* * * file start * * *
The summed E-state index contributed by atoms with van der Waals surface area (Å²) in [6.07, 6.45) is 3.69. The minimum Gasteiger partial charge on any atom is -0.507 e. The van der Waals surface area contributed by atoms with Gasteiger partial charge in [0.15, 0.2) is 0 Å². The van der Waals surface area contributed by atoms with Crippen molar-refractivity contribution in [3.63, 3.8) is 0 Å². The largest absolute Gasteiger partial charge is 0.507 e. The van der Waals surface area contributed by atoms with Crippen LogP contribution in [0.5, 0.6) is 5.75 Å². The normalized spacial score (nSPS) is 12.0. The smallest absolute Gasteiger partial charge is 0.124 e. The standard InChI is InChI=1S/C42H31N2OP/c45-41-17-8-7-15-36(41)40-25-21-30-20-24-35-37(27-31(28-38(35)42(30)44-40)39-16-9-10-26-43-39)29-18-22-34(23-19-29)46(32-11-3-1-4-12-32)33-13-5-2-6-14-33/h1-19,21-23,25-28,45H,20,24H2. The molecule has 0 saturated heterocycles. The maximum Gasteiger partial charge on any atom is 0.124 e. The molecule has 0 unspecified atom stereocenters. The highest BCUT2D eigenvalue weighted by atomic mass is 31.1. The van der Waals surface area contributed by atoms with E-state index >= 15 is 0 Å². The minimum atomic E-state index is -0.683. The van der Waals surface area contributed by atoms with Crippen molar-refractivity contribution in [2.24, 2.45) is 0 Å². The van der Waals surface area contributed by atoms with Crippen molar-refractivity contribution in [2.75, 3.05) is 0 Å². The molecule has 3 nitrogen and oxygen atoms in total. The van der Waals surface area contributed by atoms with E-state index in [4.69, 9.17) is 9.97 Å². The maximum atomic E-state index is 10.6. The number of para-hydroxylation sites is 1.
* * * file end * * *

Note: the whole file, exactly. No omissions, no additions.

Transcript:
The summed E-state index contributed by atoms with van der Waals surface area (Å²) in [6.07, 6.45) is 3.69. The minimum Gasteiger partial charge on any atom is -0.507 e. The van der Waals surface area contributed by atoms with Gasteiger partial charge in [0.15, 0.2) is 0 Å². The van der Waals surface area contributed by atoms with Crippen molar-refractivity contribution in [3.63, 3.8) is 0 Å². The largest absolute Gasteiger partial charge is 0.507 e. The van der Waals surface area contributed by atoms with Crippen LogP contribution in [0.5, 0.6) is 5.75 Å². The normalized spacial score (nSPS) is 12.0. The smallest absolute Gasteiger partial charge is 0.124 e. The standard InChI is InChI=1S/C42H31N2OP/c45-41-17-8-7-15-36(41)40-25-21-30-20-24-35-37(27-31(28-38(35)42(30)44-40)39-16-9-10-26-43-39)29-18-22-34(23-19-29)46(32-11-3-1-4-12-32)33-13-5-2-6-14-33/h1-19,21-23,25-28,45H,20,24H2. The molecule has 0 saturated heterocycles. The maximum Gasteiger partial charge on any atom is 0.124 e. The molecule has 0 unspecified atom stereocenters. The highest BCUT2D eigenvalue weighted by atomic mass is 31.1. The van der Waals surface area contributed by atoms with E-state index >= 15 is 0 Å². The minimum atomic E-state index is -0.683. The van der Waals surface area contributed by atoms with Crippen molar-refractivity contribution in [2.24, 2.45) is 0 Å². The van der Waals surface area contributed by atoms with Crippen molar-refractivity contribution in [2.75, 3.05) is 0 Å². The molecule has 3 nitrogen and oxygen atoms in total. The van der Waals surface area contributed by atoms with E-state index in [4.69, 9.17) is 9.97 Å². The maximum atomic E-state index is 10.6. The number of para-hydroxylation sites is 1.